No liability is attached to the party who initially made the offer after the later has been rejected. The same offer cannot be transformed into an agreement by the person rejecting it.
In the case whereby an offer goes through, it is a requirement for the offeree to append his or her signature. In other words, the acceptance style should be agreed upon by both parties. An offeree must understand the terms of the offer for the offer and acceptance to be valid. Nonetheless, a valid acceptance can still be terminated. This type of termination must have been initially bargained against, or stems from an offeree’s action. A promise is not a valid way to accept an offer. It demands an offeree to act so that the other party can fully understand the intention. Hence, the intended performance notice is necessary.
After the reception of an offer by an offeree, the offer becomes effective as it is the case with bilateral contracts. After this instance, an offer can be revoked (Becker et al., 2010). The way acceptance can appear effective is only upon dispatch. This is referred to as the mailbox rule. The rule remains to be valid regardless of what happens to the acceptance during dispatch and delivery. The only way the majority rule may be introduced is using correct address and clearing postage fees before the dispatch.
If the offeror implicitly authorizes the acceptance mode to be used, the acceptance is considered valid after it has been dispatched. However, it is vital to mention that the effectiveness of this acceptance can only remain valid if postage is paid and a correct mailing address is used (Jalil, 2011).
After receipt, an acceptance that was once revoked or rejected becomes effective. However, an acceptance that is defective or delays is considered to be a counteroffer. Unless it is accepted by an offeror, it cannot form any binding agreement.
Requirements laid out in the offer must be compatible with the acceptance in cases whereby agreements do not entail selling goods. Besides, no single element should be ignored from the requested performance or promise. In addition, silence, conduct or acts of the offeree can be used as key indicators to infer or deduce that the offer has either been accepted or rejected.
Acceptance is compliance with the terms of a given proposal. It is an essential declaration of intent that completes a contract because when an agreement is accepted, the offer becomes a contract. Acceptance is therefore, the formulation of a consistent will in form of an agreement which shows that a conclusion has been reached (Becker et al., 2010).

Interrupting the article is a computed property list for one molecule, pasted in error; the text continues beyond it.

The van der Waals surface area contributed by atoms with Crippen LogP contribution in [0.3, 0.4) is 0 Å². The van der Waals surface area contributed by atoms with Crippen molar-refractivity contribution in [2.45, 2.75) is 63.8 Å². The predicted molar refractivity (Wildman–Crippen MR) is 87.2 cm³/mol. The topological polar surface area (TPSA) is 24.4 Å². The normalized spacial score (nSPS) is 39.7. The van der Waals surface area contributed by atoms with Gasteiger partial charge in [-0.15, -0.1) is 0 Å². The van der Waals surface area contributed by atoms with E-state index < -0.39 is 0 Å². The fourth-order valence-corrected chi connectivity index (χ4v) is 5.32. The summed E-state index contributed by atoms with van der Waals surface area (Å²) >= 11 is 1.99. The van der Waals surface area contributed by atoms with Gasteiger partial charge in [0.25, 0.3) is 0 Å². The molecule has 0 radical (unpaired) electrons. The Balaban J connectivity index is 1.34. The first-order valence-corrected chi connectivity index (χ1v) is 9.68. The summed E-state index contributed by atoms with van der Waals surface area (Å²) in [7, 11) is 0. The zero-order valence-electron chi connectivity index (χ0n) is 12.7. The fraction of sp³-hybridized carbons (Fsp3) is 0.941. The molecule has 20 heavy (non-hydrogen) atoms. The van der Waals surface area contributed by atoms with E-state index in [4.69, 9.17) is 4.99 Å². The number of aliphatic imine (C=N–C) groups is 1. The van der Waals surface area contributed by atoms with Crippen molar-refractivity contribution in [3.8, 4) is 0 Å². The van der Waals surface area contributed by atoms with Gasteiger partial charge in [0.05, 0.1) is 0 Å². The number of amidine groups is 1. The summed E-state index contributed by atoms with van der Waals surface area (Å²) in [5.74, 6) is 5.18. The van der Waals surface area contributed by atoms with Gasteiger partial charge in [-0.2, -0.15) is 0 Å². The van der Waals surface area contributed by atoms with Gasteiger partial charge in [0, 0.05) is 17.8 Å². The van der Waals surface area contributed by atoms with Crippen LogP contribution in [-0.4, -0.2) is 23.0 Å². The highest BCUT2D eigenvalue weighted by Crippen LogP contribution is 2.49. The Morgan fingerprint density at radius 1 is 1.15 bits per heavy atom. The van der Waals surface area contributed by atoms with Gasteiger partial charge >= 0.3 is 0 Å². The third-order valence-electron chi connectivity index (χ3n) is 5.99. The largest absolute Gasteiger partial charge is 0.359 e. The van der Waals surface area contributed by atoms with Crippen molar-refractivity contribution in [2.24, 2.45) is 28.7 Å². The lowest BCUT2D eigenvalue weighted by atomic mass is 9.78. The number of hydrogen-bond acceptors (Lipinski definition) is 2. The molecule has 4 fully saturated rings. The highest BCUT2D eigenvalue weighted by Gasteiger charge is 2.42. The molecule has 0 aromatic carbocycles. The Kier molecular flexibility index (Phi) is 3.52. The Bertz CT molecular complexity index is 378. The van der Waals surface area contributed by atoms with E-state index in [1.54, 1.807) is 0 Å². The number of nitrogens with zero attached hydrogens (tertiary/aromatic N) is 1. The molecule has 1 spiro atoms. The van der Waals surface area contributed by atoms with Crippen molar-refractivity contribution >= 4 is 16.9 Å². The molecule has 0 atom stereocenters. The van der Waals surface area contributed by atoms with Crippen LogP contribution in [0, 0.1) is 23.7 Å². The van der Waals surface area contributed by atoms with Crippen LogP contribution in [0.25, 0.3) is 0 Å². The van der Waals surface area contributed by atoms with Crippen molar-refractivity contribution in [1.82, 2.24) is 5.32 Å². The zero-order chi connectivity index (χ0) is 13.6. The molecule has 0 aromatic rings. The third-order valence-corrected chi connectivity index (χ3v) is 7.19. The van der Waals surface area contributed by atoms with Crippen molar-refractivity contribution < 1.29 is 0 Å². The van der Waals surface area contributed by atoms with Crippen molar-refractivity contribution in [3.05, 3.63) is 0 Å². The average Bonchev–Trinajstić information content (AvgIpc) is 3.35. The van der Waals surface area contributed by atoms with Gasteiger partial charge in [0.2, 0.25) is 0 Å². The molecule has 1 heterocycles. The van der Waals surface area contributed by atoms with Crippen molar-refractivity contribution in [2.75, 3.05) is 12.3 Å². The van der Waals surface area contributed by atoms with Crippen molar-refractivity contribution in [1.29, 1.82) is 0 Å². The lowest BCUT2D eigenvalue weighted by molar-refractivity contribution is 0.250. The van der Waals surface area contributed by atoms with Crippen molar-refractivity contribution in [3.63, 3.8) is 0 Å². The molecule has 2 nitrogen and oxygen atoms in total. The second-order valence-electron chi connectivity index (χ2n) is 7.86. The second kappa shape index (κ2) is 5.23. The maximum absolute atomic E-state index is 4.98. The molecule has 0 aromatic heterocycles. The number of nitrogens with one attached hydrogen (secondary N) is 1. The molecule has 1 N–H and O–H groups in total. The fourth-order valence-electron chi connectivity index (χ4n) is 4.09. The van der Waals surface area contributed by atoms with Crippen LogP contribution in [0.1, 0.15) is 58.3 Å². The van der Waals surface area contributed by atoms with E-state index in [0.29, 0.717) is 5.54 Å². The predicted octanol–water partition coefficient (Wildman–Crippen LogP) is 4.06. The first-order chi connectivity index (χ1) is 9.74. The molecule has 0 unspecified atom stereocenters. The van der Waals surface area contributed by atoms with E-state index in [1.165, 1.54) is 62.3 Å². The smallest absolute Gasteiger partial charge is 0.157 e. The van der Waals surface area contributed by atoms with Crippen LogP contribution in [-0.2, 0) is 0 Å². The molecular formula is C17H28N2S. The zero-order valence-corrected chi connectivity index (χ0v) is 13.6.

To produce the effect of improving a contract, the acceptance must be pure and simple. As the proposal loses the binding force after expiry of a deadline given by the applicant, the subsequent manifestation of the requested offer does not compel the latter because it has not been accepted. The same is true when the offer is not accepted in full and consequently leading to restrictions or modifications. An acceptance can be:
- Express: Results from accepting the statement expressing the given consent.
- Tacit: Stems from the conduct and reveals the consent between two or more parties.
For example, a vendor usually sends products to a particular merchant and without confirming the order, makes the payments. This is an established commercial practice (Anson et al., 2010). If the latter, at some point, wants to stop it, he/she must give prior notice to the supplier. Otherwise, the vendor may be required to pay new shipment on the same basis. It is also customary to mention the case of a tourist who sends a fax to a particular hotel to reserve accommodation and clearly stating that his arrival will be on a certain date if no further notice is received.
Anson, W. R., Beatson, J., Burrows, A. S., & Cartwright, J. (2010). Anson’s law of contract. New York: Oxford University Press. Web.
Bayern, S. J. (2015). Offer and Acceptance in Modern Contract Law: A Needles Concept. Cal. L. Rev., 103, 67. Web.
Becker, W. J., Connolly, T., & Slaughter, J. E. (2010). The Effect of Job offer Timing on offer Acceptance, Performance, and Turnover. Personnel Psychology, 63(1), 223-241. Web.
Fehr, E., Hart, O., & Zehnder, C. (2011). Contracts as reference points—-experimental evidence. The American Economic Review, 101(2), 493-525. Web.
Jalil, M. A. (2011). Clarification of rules of acceptance in making business contracts. Journal of Politics and Law, 4(1), 109-122. Web.